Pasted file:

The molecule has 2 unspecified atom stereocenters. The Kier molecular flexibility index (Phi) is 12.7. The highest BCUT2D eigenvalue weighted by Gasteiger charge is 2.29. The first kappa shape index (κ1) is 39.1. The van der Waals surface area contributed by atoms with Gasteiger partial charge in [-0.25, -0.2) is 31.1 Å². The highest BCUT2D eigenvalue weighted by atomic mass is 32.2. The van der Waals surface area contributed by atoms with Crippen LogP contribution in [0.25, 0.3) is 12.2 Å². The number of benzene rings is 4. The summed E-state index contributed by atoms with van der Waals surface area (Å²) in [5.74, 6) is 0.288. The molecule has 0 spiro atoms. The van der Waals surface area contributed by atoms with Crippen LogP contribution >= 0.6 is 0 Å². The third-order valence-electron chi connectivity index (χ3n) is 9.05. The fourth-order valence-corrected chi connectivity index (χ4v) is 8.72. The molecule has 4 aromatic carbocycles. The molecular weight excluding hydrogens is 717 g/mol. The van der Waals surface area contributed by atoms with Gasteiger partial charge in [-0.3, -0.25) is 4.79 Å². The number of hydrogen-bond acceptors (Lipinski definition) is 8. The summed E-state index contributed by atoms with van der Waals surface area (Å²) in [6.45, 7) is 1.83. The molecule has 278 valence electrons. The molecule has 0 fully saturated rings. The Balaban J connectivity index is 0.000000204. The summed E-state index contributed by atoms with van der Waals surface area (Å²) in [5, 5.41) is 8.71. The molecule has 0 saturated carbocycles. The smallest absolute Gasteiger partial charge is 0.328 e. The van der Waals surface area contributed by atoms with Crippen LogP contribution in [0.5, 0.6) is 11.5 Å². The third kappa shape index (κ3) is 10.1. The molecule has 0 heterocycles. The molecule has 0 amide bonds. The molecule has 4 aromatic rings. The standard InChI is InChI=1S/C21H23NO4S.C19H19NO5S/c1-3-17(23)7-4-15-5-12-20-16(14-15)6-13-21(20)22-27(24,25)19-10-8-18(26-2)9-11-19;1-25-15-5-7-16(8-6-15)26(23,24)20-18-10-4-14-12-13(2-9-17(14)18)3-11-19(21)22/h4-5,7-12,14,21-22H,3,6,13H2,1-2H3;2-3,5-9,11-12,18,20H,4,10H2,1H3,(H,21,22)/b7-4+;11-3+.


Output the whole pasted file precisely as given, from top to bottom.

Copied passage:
The molecule has 2 unspecified atom stereocenters. The Kier molecular flexibility index (Phi) is 12.7. The highest BCUT2D eigenvalue weighted by Gasteiger charge is 2.29. The first kappa shape index (κ1) is 39.1. The van der Waals surface area contributed by atoms with Gasteiger partial charge in [-0.25, -0.2) is 31.1 Å². The highest BCUT2D eigenvalue weighted by atomic mass is 32.2. The van der Waals surface area contributed by atoms with Crippen LogP contribution in [0.25, 0.3) is 12.2 Å². The number of benzene rings is 4. The summed E-state index contributed by atoms with van der Waals surface area (Å²) in [5.74, 6) is 0.288. The molecule has 0 spiro atoms. The van der Waals surface area contributed by atoms with Crippen LogP contribution >= 0.6 is 0 Å². The third-order valence-electron chi connectivity index (χ3n) is 9.05. The fourth-order valence-corrected chi connectivity index (χ4v) is 8.72. The molecule has 4 aromatic carbocycles. The molecular weight excluding hydrogens is 717 g/mol. The van der Waals surface area contributed by atoms with Gasteiger partial charge in [-0.3, -0.25) is 4.79 Å². The number of hydrogen-bond acceptors (Lipinski definition) is 8. The summed E-state index contributed by atoms with van der Waals surface area (Å²) in [6.45, 7) is 1.83. The molecule has 278 valence electrons. The molecule has 0 fully saturated rings. The Balaban J connectivity index is 0.000000204. The summed E-state index contributed by atoms with van der Waals surface area (Å²) in [5, 5.41) is 8.71. The molecule has 0 saturated carbocycles. The smallest absolute Gasteiger partial charge is 0.328 e. The van der Waals surface area contributed by atoms with Crippen LogP contribution in [0.5, 0.6) is 11.5 Å². The third kappa shape index (κ3) is 10.1. The molecule has 0 heterocycles. The molecule has 0 amide bonds. The molecule has 4 aromatic rings. The standard InChI is InChI=1S/C21H23NO4S.C19H19NO5S/c1-3-17(23)7-4-15-5-12-20-16(14-15)6-13-21(20)22-27(24,25)19-10-8-18(26-2)9-11-19;1-25-15-5-7-16(8-6-15)26(23,24)20-18-10-4-14-12-13(2-9-17(14)18)3-11-19(21)22/h4-5,7-12,14,21-22H,3,6,13H2,1-2H3;2-3,5-9,11-12,18,20H,4,10H2,1H3,(H,21,22)/b7-4+;11-3+.